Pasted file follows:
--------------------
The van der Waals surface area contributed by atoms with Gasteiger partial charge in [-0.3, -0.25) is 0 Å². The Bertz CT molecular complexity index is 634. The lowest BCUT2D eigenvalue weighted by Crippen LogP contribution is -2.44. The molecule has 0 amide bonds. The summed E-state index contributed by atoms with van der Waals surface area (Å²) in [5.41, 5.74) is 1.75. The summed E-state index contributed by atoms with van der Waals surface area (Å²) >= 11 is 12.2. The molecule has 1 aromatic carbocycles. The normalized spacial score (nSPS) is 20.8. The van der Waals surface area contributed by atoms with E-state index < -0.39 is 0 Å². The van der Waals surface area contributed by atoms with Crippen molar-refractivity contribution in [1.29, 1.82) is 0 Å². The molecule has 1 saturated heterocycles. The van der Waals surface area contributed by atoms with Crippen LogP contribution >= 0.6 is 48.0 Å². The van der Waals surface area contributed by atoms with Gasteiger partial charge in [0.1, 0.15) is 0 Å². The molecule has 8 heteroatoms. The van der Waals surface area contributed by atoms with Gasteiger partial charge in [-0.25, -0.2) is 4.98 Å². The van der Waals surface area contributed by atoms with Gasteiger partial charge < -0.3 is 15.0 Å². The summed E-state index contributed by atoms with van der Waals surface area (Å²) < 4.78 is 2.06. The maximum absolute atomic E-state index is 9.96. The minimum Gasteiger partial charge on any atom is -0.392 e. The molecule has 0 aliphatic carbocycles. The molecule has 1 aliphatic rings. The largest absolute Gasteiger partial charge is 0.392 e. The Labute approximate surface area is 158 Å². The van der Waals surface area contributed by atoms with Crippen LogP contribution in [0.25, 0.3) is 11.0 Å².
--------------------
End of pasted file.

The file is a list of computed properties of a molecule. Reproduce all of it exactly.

The van der Waals surface area contributed by atoms with Gasteiger partial charge in [-0.3, -0.25) is 0 Å². The Bertz CT molecular complexity index is 634. The lowest BCUT2D eigenvalue weighted by Crippen LogP contribution is -2.44. The molecule has 0 amide bonds. The summed E-state index contributed by atoms with van der Waals surface area (Å²) in [5.41, 5.74) is 1.75. The summed E-state index contributed by atoms with van der Waals surface area (Å²) >= 11 is 12.2. The molecule has 1 aromatic carbocycles. The normalized spacial score (nSPS) is 20.8. The van der Waals surface area contributed by atoms with E-state index < -0.39 is 0 Å². The van der Waals surface area contributed by atoms with Crippen molar-refractivity contribution in [1.29, 1.82) is 0 Å². The molecule has 1 saturated heterocycles. The van der Waals surface area contributed by atoms with Crippen LogP contribution >= 0.6 is 48.0 Å². The van der Waals surface area contributed by atoms with Gasteiger partial charge in [0.1, 0.15) is 0 Å². The molecule has 8 heteroatoms. The van der Waals surface area contributed by atoms with Gasteiger partial charge in [-0.25, -0.2) is 4.98 Å². The van der Waals surface area contributed by atoms with Gasteiger partial charge < -0.3 is 15.0 Å². The summed E-state index contributed by atoms with van der Waals surface area (Å²) < 4.78 is 2.06. The maximum absolute atomic E-state index is 9.96. The minimum Gasteiger partial charge on any atom is -0.392 e. The molecule has 0 aliphatic carbocycles. The molecule has 1 aliphatic rings. The largest absolute Gasteiger partial charge is 0.392 e. The Labute approximate surface area is 158 Å². The van der Waals surface area contributed by atoms with Crippen LogP contribution in [0.25, 0.3) is 11.0 Å².